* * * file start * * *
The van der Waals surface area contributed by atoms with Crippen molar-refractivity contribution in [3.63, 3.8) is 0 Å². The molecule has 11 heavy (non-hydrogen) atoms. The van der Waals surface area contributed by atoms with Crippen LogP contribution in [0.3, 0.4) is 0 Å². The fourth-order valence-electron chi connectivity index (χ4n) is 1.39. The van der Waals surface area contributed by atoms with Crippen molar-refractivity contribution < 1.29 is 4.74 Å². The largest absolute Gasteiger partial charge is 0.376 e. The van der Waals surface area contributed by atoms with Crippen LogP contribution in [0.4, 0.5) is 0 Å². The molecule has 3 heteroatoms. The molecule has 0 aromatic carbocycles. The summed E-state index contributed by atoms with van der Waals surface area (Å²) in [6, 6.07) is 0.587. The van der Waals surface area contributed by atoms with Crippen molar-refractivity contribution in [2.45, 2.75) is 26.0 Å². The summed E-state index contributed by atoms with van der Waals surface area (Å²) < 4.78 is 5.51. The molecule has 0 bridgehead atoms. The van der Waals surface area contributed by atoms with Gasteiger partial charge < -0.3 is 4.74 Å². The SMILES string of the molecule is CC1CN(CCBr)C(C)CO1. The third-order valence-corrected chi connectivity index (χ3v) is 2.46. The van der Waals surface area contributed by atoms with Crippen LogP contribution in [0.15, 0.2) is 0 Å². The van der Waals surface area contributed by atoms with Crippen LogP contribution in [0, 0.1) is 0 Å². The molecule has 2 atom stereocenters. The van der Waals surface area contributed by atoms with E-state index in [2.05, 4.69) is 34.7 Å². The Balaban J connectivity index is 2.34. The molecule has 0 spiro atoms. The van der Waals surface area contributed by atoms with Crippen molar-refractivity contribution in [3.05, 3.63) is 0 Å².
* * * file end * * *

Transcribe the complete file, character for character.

The van der Waals surface area contributed by atoms with Crippen molar-refractivity contribution in [3.63, 3.8) is 0 Å². The molecule has 11 heavy (non-hydrogen) atoms. The van der Waals surface area contributed by atoms with Crippen LogP contribution in [0.3, 0.4) is 0 Å². The fourth-order valence-electron chi connectivity index (χ4n) is 1.39. The van der Waals surface area contributed by atoms with Crippen molar-refractivity contribution < 1.29 is 4.74 Å². The largest absolute Gasteiger partial charge is 0.376 e. The van der Waals surface area contributed by atoms with Crippen LogP contribution in [0.4, 0.5) is 0 Å². The molecule has 3 heteroatoms. The molecule has 0 aromatic carbocycles. The summed E-state index contributed by atoms with van der Waals surface area (Å²) in [6, 6.07) is 0.587. The van der Waals surface area contributed by atoms with Crippen molar-refractivity contribution in [2.45, 2.75) is 26.0 Å². The summed E-state index contributed by atoms with van der Waals surface area (Å²) < 4.78 is 5.51. The molecule has 0 bridgehead atoms. The van der Waals surface area contributed by atoms with Gasteiger partial charge < -0.3 is 4.74 Å². The SMILES string of the molecule is CC1CN(CCBr)C(C)CO1. The third-order valence-corrected chi connectivity index (χ3v) is 2.46. The van der Waals surface area contributed by atoms with Crippen LogP contribution in [0.15, 0.2) is 0 Å². The van der Waals surface area contributed by atoms with Crippen LogP contribution in [0, 0.1) is 0 Å². The molecule has 2 atom stereocenters. The van der Waals surface area contributed by atoms with E-state index in [2.05, 4.69) is 34.7 Å². The Balaban J connectivity index is 2.34. The molecule has 0 spiro atoms. The van der Waals surface area contributed by atoms with Crippen molar-refractivity contribution in [3.05, 3.63) is 0 Å².